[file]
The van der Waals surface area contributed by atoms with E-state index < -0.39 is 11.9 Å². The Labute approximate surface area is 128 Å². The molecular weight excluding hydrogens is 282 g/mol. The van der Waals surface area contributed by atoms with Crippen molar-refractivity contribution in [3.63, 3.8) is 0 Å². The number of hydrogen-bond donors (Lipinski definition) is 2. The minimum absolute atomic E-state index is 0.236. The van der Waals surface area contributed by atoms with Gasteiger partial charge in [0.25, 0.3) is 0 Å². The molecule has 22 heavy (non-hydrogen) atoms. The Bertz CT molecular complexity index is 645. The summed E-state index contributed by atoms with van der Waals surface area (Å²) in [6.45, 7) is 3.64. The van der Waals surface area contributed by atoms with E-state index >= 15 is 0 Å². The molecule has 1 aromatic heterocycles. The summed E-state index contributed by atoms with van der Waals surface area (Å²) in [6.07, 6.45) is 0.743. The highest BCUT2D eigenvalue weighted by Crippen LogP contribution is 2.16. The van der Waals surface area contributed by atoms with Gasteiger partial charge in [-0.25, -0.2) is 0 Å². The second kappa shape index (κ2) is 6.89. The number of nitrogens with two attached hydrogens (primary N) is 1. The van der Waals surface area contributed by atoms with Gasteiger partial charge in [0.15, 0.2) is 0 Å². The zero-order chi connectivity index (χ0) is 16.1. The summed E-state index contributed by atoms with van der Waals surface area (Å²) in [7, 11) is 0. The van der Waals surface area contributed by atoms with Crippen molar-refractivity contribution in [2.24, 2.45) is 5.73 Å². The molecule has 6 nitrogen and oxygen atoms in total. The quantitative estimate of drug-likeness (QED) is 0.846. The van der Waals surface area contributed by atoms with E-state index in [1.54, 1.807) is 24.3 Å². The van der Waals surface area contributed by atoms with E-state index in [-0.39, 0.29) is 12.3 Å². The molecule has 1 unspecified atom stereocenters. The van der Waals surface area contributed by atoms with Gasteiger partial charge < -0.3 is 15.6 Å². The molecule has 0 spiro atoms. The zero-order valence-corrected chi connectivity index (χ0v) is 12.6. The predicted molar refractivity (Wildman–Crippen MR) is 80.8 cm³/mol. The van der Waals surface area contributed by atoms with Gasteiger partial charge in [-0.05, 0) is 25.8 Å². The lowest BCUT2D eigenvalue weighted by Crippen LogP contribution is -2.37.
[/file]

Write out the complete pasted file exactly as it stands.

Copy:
The van der Waals surface area contributed by atoms with E-state index < -0.39 is 11.9 Å². The Labute approximate surface area is 128 Å². The molecular weight excluding hydrogens is 282 g/mol. The van der Waals surface area contributed by atoms with Crippen molar-refractivity contribution in [3.63, 3.8) is 0 Å². The number of hydrogen-bond donors (Lipinski definition) is 2. The minimum absolute atomic E-state index is 0.236. The van der Waals surface area contributed by atoms with Gasteiger partial charge in [0.25, 0.3) is 0 Å². The molecule has 22 heavy (non-hydrogen) atoms. The Bertz CT molecular complexity index is 645. The summed E-state index contributed by atoms with van der Waals surface area (Å²) in [6.45, 7) is 3.64. The van der Waals surface area contributed by atoms with E-state index >= 15 is 0 Å². The molecule has 1 aromatic heterocycles. The summed E-state index contributed by atoms with van der Waals surface area (Å²) in [6.07, 6.45) is 0.743. The highest BCUT2D eigenvalue weighted by Crippen LogP contribution is 2.16. The van der Waals surface area contributed by atoms with Gasteiger partial charge in [-0.25, -0.2) is 0 Å². The second kappa shape index (κ2) is 6.89. The number of nitrogens with two attached hydrogens (primary N) is 1. The van der Waals surface area contributed by atoms with Gasteiger partial charge in [0.15, 0.2) is 0 Å². The zero-order chi connectivity index (χ0) is 16.1. The summed E-state index contributed by atoms with van der Waals surface area (Å²) in [7, 11) is 0. The van der Waals surface area contributed by atoms with Crippen molar-refractivity contribution in [2.24, 2.45) is 5.73 Å². The molecule has 6 nitrogen and oxygen atoms in total. The quantitative estimate of drug-likeness (QED) is 0.846. The van der Waals surface area contributed by atoms with E-state index in [1.54, 1.807) is 24.3 Å². The van der Waals surface area contributed by atoms with E-state index in [-0.39, 0.29) is 12.3 Å². The molecule has 1 unspecified atom stereocenters. The van der Waals surface area contributed by atoms with Gasteiger partial charge < -0.3 is 15.6 Å². The molecule has 0 spiro atoms. The zero-order valence-corrected chi connectivity index (χ0v) is 12.6. The predicted molar refractivity (Wildman–Crippen MR) is 80.8 cm³/mol. The van der Waals surface area contributed by atoms with Gasteiger partial charge in [-0.05, 0) is 25.8 Å². The lowest BCUT2D eigenvalue weighted by Crippen LogP contribution is -2.37.